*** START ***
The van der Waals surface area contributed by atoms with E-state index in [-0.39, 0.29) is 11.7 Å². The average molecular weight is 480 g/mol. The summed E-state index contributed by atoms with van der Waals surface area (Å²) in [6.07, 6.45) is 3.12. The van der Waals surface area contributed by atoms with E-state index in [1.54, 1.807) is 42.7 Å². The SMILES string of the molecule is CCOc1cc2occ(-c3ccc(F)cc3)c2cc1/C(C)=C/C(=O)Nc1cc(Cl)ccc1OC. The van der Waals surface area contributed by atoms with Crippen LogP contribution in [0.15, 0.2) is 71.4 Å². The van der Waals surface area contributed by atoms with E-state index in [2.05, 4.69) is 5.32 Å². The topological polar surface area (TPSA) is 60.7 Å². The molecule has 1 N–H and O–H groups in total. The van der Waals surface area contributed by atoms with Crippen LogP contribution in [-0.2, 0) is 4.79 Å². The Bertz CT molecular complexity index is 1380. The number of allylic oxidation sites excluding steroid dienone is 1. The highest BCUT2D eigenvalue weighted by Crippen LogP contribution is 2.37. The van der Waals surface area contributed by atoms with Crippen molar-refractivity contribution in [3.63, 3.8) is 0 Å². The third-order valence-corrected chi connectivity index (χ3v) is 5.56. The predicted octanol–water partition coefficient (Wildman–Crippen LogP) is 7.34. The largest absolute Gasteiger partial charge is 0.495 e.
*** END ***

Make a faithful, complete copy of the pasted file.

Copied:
The van der Waals surface area contributed by atoms with E-state index in [-0.39, 0.29) is 11.7 Å². The average molecular weight is 480 g/mol. The summed E-state index contributed by atoms with van der Waals surface area (Å²) in [6.07, 6.45) is 3.12. The van der Waals surface area contributed by atoms with E-state index in [1.54, 1.807) is 42.7 Å². The SMILES string of the molecule is CCOc1cc2occ(-c3ccc(F)cc3)c2cc1/C(C)=C/C(=O)Nc1cc(Cl)ccc1OC. The van der Waals surface area contributed by atoms with Crippen LogP contribution in [0.15, 0.2) is 71.4 Å². The van der Waals surface area contributed by atoms with E-state index in [2.05, 4.69) is 5.32 Å². The topological polar surface area (TPSA) is 60.7 Å². The molecule has 1 N–H and O–H groups in total. The van der Waals surface area contributed by atoms with Crippen LogP contribution in [-0.2, 0) is 4.79 Å². The Bertz CT molecular complexity index is 1380. The number of allylic oxidation sites excluding steroid dienone is 1. The highest BCUT2D eigenvalue weighted by Crippen LogP contribution is 2.37. The van der Waals surface area contributed by atoms with Crippen molar-refractivity contribution in [3.63, 3.8) is 0 Å². The third-order valence-corrected chi connectivity index (χ3v) is 5.56. The predicted octanol–water partition coefficient (Wildman–Crippen LogP) is 7.34. The largest absolute Gasteiger partial charge is 0.495 e.